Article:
There’s more than one way to make a portrait! Explore representing others in different art forms and deepen and learn about your relationships with others!
What you’ll need: One other person, paper, coloured pens or pencils, instruments (or home-made ‘found’ instruments like pots and pans), space to move around.
What’s it for?
This activity will help you to realise how you perceive others, and how you are perceived by others. It will allow you to bond with your partner and also have a good, fun time!
Notice how you’re feeling right now. Close your eyes and notice what’s going on inside your mind and body.
How are you feeling?
What are you thinking?
How does your body feel?
We’re going to make portraits of each other using different art forms.
It is really important that you have a partner for this activity who you really trust and who will take it seriously (while still having fun!).
Sit opposite your partner with a piece of paper and a pencil. It’s probably a good idea to do this sitting opposite each other at a table.
The idea is to draw a portrait of your partner without looking at what you’re drawing and also NOT taking your pencil off the page (so it will be one continuous line). Instead, look very closely at your partner and try to draw the shape and features just intuitively!
When you’ve finished share your picture with your partner. It’s likely that the picture is very wonky, but that’s part of the fun!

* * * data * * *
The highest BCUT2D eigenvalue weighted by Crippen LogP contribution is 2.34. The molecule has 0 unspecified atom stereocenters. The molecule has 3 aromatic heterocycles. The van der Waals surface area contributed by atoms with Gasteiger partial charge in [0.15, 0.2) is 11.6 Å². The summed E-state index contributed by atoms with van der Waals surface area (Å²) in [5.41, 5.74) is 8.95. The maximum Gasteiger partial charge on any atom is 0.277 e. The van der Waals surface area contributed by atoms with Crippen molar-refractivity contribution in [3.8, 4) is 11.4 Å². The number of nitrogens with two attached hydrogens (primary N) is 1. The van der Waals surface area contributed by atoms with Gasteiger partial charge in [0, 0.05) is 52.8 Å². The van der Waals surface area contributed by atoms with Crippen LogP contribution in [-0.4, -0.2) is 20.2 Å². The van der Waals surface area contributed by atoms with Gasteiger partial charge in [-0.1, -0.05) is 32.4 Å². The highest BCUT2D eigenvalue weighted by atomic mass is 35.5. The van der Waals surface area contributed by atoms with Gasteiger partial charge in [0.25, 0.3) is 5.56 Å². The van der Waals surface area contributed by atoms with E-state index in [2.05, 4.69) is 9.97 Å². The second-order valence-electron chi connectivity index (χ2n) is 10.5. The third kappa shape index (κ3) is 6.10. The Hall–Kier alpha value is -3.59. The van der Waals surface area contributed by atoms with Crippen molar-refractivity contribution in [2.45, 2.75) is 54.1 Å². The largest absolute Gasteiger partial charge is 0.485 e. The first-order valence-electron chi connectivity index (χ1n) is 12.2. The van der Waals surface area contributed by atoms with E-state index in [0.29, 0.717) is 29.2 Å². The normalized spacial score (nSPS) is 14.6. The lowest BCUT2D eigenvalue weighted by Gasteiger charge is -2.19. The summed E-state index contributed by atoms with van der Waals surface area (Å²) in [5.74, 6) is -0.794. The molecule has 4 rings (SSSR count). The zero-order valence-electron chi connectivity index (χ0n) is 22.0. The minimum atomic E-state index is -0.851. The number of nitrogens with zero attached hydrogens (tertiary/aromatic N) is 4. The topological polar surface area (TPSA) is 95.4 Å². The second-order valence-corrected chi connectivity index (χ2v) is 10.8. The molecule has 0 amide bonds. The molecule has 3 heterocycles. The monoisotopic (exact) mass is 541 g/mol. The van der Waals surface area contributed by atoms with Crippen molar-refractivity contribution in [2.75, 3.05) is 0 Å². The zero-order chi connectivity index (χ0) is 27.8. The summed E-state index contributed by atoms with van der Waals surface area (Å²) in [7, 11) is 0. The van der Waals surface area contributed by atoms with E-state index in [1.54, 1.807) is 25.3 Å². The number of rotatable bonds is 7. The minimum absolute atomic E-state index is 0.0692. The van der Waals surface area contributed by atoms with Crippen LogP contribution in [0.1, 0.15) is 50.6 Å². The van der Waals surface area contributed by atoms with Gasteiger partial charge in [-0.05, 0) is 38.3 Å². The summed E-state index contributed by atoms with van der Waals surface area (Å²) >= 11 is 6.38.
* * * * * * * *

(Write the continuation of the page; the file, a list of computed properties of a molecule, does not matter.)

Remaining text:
What elements of the picture are most alike or most different from your partner?
Do you or your partner like or dislike the portrait? Why?
Gather around you a selection of different things to make music with. This could be musical instruments, or objects that can be used like instruments such as pots and pans to bang, cups and glasses to tap with a pencil, metal coat hangers to clang together, etc.
Thinking carefully about what your partner is like, try to create a musical portrait of them.
If this feels hard, think about the way that they tend to act: Are they a very fast or slow person? Do they walk heavily or lightly? Do they talk softly or loudly? Etc. Play some music in that way.
Does your partner recognise themselves in your musical portrait? What would they have added or taken away? Did they like or dislike their portrait?
Then let your partner make a musical portrait of you and discuss afterwards.
Now experiment making a musical portrait of your relationship and play the instruments / objects together!
Drama & Dance
Thinking really carefully about your partner and their positive qualities (for example, they might be helpful, love animals, kind, friendly, studious, dynamic, exciting, etc.) try to find some movements that reflect something about them WITHOUT using words or sounds.
Try not to be too literal. Can you represent your friend’s kindness in a gesture? What movement would suggest how exciting they are to be with?
Can you string some of your movements together to form a more complete portrait?
Does your partner recognise themselves in your movement portrait? Did they like or dislike their portrait?